TWU: Are there any barriers that keep hip-hop from being ‘real’ nowadays?
Oddisee: When it comes to hip-hop, you have to be real to your fans. You can’t write one song saying one thing, and then having another song on the same album saying something completely different. Take Beyoncé for an example, on the same album she can have a song saying, ‘I miss you, I need you’ and then she could have another one saying, ‘I don’t need you and I don’t care.’ I do my best to write songs that my fans can relate to and understand – songs about my dreams and how to turn those dreams into reality. However, I also write about my accomplishments. You’ve just got to have that fine balance. I like to use old hip-hop beats, but I also like to use instrumental music. Like, I went to Berklee College in Boston the other day to record some brass and strings with some of the students. I just like to move around in the different genres. I listen to a lot of different music. I’m listening to Bon Iver at the moment.
TWU: How do you write your lyrics?
Oddisee: Whenever I think of a new line, I write it down on my phone. I have a lot of one-liners written in my phone and when I do write, I do it somewhere outside of my home. I love my place, but I get writer’s block when I am at home. I’ll sit in a park and write, or something like that. If it is winter, I’ll walk around making up the lyrics, stop by a cafe and write them down before continuing my walk.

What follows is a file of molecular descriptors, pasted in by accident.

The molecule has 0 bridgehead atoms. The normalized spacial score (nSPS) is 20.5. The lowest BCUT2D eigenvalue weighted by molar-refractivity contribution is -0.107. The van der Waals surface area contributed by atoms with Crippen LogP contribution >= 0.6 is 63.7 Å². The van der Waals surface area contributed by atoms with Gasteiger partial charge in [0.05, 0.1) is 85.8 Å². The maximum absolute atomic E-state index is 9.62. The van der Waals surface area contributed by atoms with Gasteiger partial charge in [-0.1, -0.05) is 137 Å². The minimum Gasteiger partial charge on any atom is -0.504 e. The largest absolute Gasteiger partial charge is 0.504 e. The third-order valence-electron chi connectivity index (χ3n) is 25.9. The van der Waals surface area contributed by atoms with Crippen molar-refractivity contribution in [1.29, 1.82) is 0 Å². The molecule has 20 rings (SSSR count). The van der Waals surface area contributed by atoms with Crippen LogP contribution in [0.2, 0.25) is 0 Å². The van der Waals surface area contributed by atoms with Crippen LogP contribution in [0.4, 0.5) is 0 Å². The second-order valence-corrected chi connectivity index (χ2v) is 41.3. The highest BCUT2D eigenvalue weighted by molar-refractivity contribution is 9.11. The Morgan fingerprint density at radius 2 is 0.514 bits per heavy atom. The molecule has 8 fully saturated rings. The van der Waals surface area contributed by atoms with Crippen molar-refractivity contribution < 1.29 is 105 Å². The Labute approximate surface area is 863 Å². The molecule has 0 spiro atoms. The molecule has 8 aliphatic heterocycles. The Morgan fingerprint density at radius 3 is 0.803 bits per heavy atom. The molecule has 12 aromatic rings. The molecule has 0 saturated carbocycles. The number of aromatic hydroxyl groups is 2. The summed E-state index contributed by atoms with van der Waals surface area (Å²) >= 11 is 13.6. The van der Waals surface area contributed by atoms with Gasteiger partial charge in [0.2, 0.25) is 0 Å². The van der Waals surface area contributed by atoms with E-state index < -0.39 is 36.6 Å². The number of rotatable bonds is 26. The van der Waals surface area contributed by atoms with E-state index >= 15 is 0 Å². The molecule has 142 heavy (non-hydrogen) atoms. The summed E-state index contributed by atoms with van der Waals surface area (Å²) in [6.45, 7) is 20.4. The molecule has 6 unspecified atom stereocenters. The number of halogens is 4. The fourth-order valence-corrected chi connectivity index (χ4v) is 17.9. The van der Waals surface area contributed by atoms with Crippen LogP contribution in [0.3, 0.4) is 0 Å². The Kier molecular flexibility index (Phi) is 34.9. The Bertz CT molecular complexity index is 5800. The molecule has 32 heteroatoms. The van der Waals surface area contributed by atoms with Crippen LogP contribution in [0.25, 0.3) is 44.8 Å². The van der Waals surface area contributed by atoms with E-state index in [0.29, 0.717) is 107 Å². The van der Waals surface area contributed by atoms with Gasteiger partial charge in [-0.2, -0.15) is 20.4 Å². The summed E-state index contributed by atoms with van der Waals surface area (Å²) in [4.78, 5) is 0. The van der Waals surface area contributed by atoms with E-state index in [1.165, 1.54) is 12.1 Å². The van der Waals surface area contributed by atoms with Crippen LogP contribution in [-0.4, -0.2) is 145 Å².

TWU: You teach classes sometimes, don’t you? A lot of young people look up to you – particularly in the DC area – through the classes that you sometimes teach. How do you manage to inspire, motivate and keep them sane?
Oddisee: Don’t fall victim to under development or over exposure. That’s what I always like to tell my students. I like to guide them and make sure that they have focus on the right place – I even do that with my fans through social media.
TWU: You like to spend time in London, and you’ve actually been here quite a lot over the years. What’s the fascination?
Oddisee: I love the time difference. Because there is a five-hour time difference, it means that I can start my day in a relaxing way – start off slowly with work, catching up with things before any emails from the States begin to fill up my inbox. London is also my base when I am on tour in Europe; it’s easier instead of having to go back and forth between Europe and the States. Besides, I like to travel. I’m a minimalist, so I like just to have few things with me. The roots of my family are desert people, they traveled light too. I’m lucky that I can travel around while I’m working, thanks to technology. A few weeks back, I sat on the beach in Croatia producing a beat. I sent it off via SoundCloud and got paid directly via PayPal, all while I sat on the beach! Now, isn’t that just wonderful? (Laughs)
Stay up to date with Oddisee on Twitter - www.twitter.com/Oddisee
Words: Line Rindvig (@Rindvig)
Online editing: Joseph 'JP' Patterson (@Jpizzledizzle)